New partnership formed to explore how Silicon Valley can survive natural disasters

by Contributed Content on October 22, 2015

Joint Venture Silicon Valley and the U.S. Geological Survey in Menlo Park today jointly announced a partnership to address regional challenges from natural hazards, climate and land use change, and continued availability of clean air and water resources.

“The region will benefit greatly from this opportunity to leverage our respective strengths and resources to confront such earth and atmospheric threats to Silicon Valley as earthquakes, sea level rise, greenhouse gas emissions and drought,” said Russell Hancock, president and CEO of Joint Venture.

Both organizations are identifying science needs to craft effective resilience and adaptation strategies to these challenges. They are now partnering on exploring how Silicon Valley can survive and recover from future hazards, like strong motion from regional earthquakes. JVSV and USGS will use this partnership to conduct conferences, projects and private sector outreach to address foreseeable natural science challenges to Silicon Valley’s prosperity.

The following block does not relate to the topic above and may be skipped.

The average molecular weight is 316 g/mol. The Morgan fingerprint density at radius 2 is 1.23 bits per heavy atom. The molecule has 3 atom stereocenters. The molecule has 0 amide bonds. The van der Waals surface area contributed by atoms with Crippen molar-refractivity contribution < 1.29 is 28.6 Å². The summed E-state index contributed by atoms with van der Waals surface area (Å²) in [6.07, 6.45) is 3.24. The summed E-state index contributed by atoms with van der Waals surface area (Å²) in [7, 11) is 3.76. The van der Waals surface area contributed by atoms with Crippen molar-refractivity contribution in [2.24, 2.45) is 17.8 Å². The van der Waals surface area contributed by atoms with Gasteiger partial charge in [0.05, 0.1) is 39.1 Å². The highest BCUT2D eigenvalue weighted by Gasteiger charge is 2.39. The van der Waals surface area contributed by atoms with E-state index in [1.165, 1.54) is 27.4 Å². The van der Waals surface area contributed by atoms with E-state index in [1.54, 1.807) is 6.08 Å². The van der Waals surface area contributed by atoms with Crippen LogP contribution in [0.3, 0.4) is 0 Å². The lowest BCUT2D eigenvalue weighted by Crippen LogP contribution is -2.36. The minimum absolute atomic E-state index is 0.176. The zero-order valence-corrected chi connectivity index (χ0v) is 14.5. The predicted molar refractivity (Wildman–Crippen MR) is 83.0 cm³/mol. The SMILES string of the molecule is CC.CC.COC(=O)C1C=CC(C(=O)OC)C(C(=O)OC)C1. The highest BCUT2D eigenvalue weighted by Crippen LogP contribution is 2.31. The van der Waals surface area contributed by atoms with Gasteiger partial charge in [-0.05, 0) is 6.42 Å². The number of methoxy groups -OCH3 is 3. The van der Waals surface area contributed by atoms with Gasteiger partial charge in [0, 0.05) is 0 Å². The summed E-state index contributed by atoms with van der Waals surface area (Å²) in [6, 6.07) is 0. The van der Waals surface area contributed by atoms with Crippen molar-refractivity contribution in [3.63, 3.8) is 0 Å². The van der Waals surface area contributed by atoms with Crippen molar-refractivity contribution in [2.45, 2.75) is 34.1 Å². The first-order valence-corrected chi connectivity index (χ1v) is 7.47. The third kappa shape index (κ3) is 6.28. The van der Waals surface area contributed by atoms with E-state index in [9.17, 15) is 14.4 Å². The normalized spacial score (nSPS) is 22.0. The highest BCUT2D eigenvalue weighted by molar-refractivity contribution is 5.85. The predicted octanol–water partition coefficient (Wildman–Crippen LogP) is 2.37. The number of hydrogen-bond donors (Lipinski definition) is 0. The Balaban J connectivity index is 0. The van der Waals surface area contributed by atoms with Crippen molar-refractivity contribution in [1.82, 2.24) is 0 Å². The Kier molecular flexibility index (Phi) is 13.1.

They will also conduct research and release joint publications through Joint Venture’s Silicon Valley Institute for Regional Studies and elsewhere, consistent with the mission of the USGS to provide the nation with reliable, impartial information to describe and understand the Earth.

“Partnerships such as this provide an innovative way to facilitate scientific and technological collaboration on a wide array of complex issues. This allows us to better understand and solve challenges that matter to the public, decision makers, and the scientific community.” said USGS Pacific Region Director, Mark Sogge.

The partnership is an outgrowth of efforts by the USGS Innovation Center for Earth Sciences to work with public and private technology partners in Silicon Valley and elsewhere to design, test and bring into operation a new generation of technical and engineering tools to solve pressing national problems.

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